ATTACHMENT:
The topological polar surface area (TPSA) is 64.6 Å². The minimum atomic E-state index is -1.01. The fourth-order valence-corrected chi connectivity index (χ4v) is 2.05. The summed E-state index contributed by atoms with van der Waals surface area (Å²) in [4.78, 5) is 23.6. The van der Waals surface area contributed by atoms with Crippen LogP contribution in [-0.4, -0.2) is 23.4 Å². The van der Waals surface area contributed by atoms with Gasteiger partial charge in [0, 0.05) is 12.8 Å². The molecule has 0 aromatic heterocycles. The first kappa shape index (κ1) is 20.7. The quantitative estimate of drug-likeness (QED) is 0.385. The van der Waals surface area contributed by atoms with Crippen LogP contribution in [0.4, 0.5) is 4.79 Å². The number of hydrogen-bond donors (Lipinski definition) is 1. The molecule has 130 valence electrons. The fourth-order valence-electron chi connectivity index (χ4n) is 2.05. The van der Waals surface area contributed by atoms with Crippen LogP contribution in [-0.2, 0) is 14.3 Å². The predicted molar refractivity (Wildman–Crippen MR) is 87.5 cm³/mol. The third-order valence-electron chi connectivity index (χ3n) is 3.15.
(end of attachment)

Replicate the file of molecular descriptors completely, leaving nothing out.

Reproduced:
The topological polar surface area (TPSA) is 64.6 Å². The minimum atomic E-state index is -1.01. The fourth-order valence-corrected chi connectivity index (χ4v) is 2.05. The summed E-state index contributed by atoms with van der Waals surface area (Å²) in [4.78, 5) is 23.6. The van der Waals surface area contributed by atoms with Crippen LogP contribution in [-0.4, -0.2) is 23.4 Å². The van der Waals surface area contributed by atoms with Gasteiger partial charge in [0, 0.05) is 12.8 Å². The molecule has 0 aromatic heterocycles. The first kappa shape index (κ1) is 20.7. The quantitative estimate of drug-likeness (QED) is 0.385. The van der Waals surface area contributed by atoms with Crippen LogP contribution in [0.4, 0.5) is 4.79 Å². The number of hydrogen-bond donors (Lipinski definition) is 1. The molecule has 130 valence electrons. The fourth-order valence-electron chi connectivity index (χ4n) is 2.05. The van der Waals surface area contributed by atoms with Crippen LogP contribution in [-0.2, 0) is 14.3 Å². The predicted molar refractivity (Wildman–Crippen MR) is 87.5 cm³/mol. The third-order valence-electron chi connectivity index (χ3n) is 3.15.